Photo: Police near the border examining a car with a trunk full of marijuana
A school teacher is sitting in a Juarez jail after a search of her car at the U.S.-Mexico border uncovered 100 pounds of marijuana in her trunk. However, both her and the FBI, claim she is not working with drug traffickers and is simply the victim of an increasingly common practice of using unsuspecting drivers’ as drug traffickers.
Ana Isela Martinez Amaya, is a 35-year-old private school teacher from the La Fe Preparatory School in El Paso, Texas. Each day, like clockwork, she travels north across the border to teach her 4th grade students. This routine was noticed by drug traffickers, and because of it, she has been sitting in jail since May 26 on drug charges.
“I’m not a drug dealer. I have been an honest person all my life. I just want authorities to know it’s absolutely unfair to have me here because I’m not guilty,” Martinez told KVIA an ABC affiliate in El Paso.
Traffickers have been using cross-border commuters to smuggling drugs into the U.S. and the FBI says Martinez is one of those commuters. According to the affidavit filed by FBI Special Agent Daniel, Martinez and Dr. Justus Lawrence Opot and co-worker Marisol Perez were unsuspecting victims of a drug trafficking scheme.
The affidavit states smugglers select their targets by placing lookouts at the port of entry. These lookouts identify vehicles that use the SENTRI express lane daily. (SENTRI stands for Secure Electronic Network for Travelers Rapid Inspection.) One the vehicles were selected, the smugglers obtain the vehicles’ identification numbers. Using that number, they have spare keys made. At night, when the cars are unoccupied the keys are used to open the trunk and place drugs inside. The next time the car owner gets in, they have no idea they are about to become accidental drug traffickers.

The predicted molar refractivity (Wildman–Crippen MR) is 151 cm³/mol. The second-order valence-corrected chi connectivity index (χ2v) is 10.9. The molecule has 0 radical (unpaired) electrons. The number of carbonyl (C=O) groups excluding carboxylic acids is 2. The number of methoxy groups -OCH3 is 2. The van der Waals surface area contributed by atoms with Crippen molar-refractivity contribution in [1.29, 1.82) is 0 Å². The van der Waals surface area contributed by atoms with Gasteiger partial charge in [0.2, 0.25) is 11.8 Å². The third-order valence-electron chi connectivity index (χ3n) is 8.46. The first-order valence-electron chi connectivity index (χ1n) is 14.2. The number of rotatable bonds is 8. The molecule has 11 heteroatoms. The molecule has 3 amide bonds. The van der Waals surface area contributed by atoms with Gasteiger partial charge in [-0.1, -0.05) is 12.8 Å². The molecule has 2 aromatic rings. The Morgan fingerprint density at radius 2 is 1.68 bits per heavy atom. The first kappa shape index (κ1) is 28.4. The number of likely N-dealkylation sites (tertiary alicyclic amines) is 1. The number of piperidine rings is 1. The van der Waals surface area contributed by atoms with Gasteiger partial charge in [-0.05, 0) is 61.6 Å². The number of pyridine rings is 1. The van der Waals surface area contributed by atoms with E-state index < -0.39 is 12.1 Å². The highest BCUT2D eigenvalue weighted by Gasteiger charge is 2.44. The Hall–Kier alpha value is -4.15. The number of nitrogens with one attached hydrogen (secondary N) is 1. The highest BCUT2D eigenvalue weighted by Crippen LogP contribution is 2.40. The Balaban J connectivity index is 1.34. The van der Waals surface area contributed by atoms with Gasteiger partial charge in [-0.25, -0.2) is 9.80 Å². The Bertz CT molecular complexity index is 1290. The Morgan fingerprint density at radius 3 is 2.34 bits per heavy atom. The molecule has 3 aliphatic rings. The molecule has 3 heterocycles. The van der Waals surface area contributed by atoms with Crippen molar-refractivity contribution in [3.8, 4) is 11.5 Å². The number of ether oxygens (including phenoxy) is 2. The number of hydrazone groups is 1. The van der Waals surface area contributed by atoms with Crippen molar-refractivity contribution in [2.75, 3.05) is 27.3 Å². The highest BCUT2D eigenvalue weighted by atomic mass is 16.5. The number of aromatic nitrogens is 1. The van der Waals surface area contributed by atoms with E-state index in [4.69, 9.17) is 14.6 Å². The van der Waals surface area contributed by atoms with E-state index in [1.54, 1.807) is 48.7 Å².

Since the affidavit was shared with Mexican authorities, Opot and Perez have been released, but Martinez remains in jail. Her husband however, says they will use the FBI information to try to gain her freedom.
In a conversation recorded by the FBI and documented in the affidavit, smugglers Jesus Chavez and Carlos Gomez admit that targeted Martinez.
“We have seen that girl (Martinez Amaya) for about a year because she’s like a clock, boss,” Gomez stated in a recorded call. “At 5:00—she was there. Boom-boom-boom! Always.”
“It has given us motivation,” Martinez’s husband, Isaac Cuanalo, says of the FBI information. “It corroborates that Ana is innocent and that Ana is a victim that she did not know of the suitcases. We are thanking God.”